Not all pharmacy folk tales are true, but many can assist in conveying important lessons. Here, several pharmacy folk tales relating to inappropriate administration of medications are reviewed.
Authored By: Timothy P. Gauthier, Pharm.D., BCPS-AQ ID
[Last updated 8-10-2017]
In every profession there are stories passed from one person to the next by word of mouth. Some are based in fact, others are more probable to have been the result of creative minds. When it comes to pharmacy folk tales there are quite a few out there sure to surprise you.
Here I review some folk tales I have come across in my time as a pharmacist. Some shared by pharmacists, some shared by pharmacy technicians, and others shared on social media. A few of them I know to be true, while others may just be myths. All have to do with improper administration of medications.
It is important to note that all of us can make simple mistakes, we are only human afterall. The point of sharing this is not to find entertainment at the expense of others, but rather to foster discussion and help remind us of the importance of patient counseling / becoming informed to ensure the safe and appropriate use of prescription drugs.
Here are 10 pharmacy folk tales about inappropriate medication administration…
1. A patient picks up a package of suppositories from the pharmacy. A few hours later they call to complain, stating “these things taste terrible, do you have other flavors?” The pharmacist proceeds to explain proper administration of suppositories.
2. Similar to story #1, a patient comes to the pharmacy the day after picking up a a new prescription for suppositories. Upon approaching the pharmacist they inquire about when they can remove the suppository. The pharmacist informs them that it should dissolve and removal should not be necessary. It turns out the patient was not removing the outer foil packaging prior to insertion.
3. A female patient who takes an oral contraceptive (OC) becomes ill with the flu, including stomach ache and nausea. A few days into her illness she stops by a pharmacy to speak with a pharmacist. The topic of her OC comes up and she mentions that her boyfriend has been a “great guy” the last few days, even taking her birth control for her. The pharmacist then proceeded to explain a male taking a female’s OC is not an effective form of contraception.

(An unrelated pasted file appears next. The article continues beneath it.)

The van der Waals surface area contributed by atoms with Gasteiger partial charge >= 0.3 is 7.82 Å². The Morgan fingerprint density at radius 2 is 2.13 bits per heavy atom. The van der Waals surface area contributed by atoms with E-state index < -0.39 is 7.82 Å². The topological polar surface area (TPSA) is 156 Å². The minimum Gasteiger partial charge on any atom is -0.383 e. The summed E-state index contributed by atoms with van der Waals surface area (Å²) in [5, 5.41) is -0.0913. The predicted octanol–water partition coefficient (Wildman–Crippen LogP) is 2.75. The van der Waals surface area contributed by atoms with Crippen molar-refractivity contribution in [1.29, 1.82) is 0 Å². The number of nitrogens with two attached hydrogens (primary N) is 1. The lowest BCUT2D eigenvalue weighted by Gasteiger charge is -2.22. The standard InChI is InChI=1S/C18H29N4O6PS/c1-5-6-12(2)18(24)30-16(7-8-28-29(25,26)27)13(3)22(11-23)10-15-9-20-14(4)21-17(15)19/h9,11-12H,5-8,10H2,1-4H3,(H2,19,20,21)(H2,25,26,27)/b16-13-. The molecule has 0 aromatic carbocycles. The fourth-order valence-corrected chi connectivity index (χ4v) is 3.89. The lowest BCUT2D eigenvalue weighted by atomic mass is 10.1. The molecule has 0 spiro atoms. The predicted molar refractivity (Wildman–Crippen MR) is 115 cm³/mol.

4. A parent calls the pharmacist to discuss a prescription for amoxicillin oral suspension prescribed to their child for an ear infection. The parent wants to know how long to leave the amoxicillin suspension in the ear. The pharmacist informed the parent that the oral suspension is not for administration into the ear and should be given orally to the child.
5a. A patient comes to the window of the pharmacy to pick up her intra-vaginal contraceptive device, brand name Nuvaring. She proceeds to show her wrist to the clerk and comments on how she likes them so much she has not thrown her old ones away. Come to find out the patient did not know the product is meant to be intra-vaginal, she has been wearing them as bracelets. The pharmacist then counseled the patient on proper Nuvaring insertion and removal.
5b. A second Nuvaring story. The patient cut the product into 28 pieces and ingested one piece orally each day. The patient later found out this was not the proper way to use Nuvaring.
5c. A third Nuvaring story. A patient complains to the pharmacist that they are having trouble inserting the product. Come to find out she had not been removing the previous Nuvarings, which made inserting the new ones more difficult. She was counseled on proper removal of the product.
6. A patient presents to a pharmacist for counseling on their inhalers. One of their drugs is a medicine called tiotropium (brand name Spiriva Handihaler). This product comes as a pill and an inhaler device. The pill goes into the inhaler device, a mechanism punctures the pill, then the patient inhales its contents. During the counseling session the patient notes a lack of improvement in their symptoms despite taking the pill for several days. It turns out the patient has been taking the pill orally. The pharmacist counseled the patient on proper administration.
7. A female patient is diagnosed with bacterial vaginosis and fills a prescription for oral metronidazole. A few days later she stops by the pharmacy and informs the pharmacist the treatment has not been helping and that inserting the pill into her vagina is unpleasant. The pharmacist informed the patient it is meant to be administered orally, not vaginally. [Note: some oral medications can actually be effective when given vaginally.]
8. A patient is started on subcutaneous insulin and the diabetes educator uses an orange to instruct the patient on proper administration, making injections into the orange peel. A few days later it is discovered the patient was injecting insulin into the orange peel and then eating the orange. The patient was provided with education to correct their mistake and to administer the insulin subcutaneously .
9. A patient is instructed to use epsom salt baths as a soaking aid. A few days later it is identified the patient misunderstood and was consuming the product orally rather than dissolving it in water for topical administration.
10. A patient with an allergy to their pet dog (or maybe it was a cat) is given allergy medication to help their symptoms. The patient does not have relief in the first few days. Then during a discussion with pharmacy staff it is realized that the patient had been administering the medication to their animal rather than their self!
Have one to add? Email it to: IDstewardship@gmail.com
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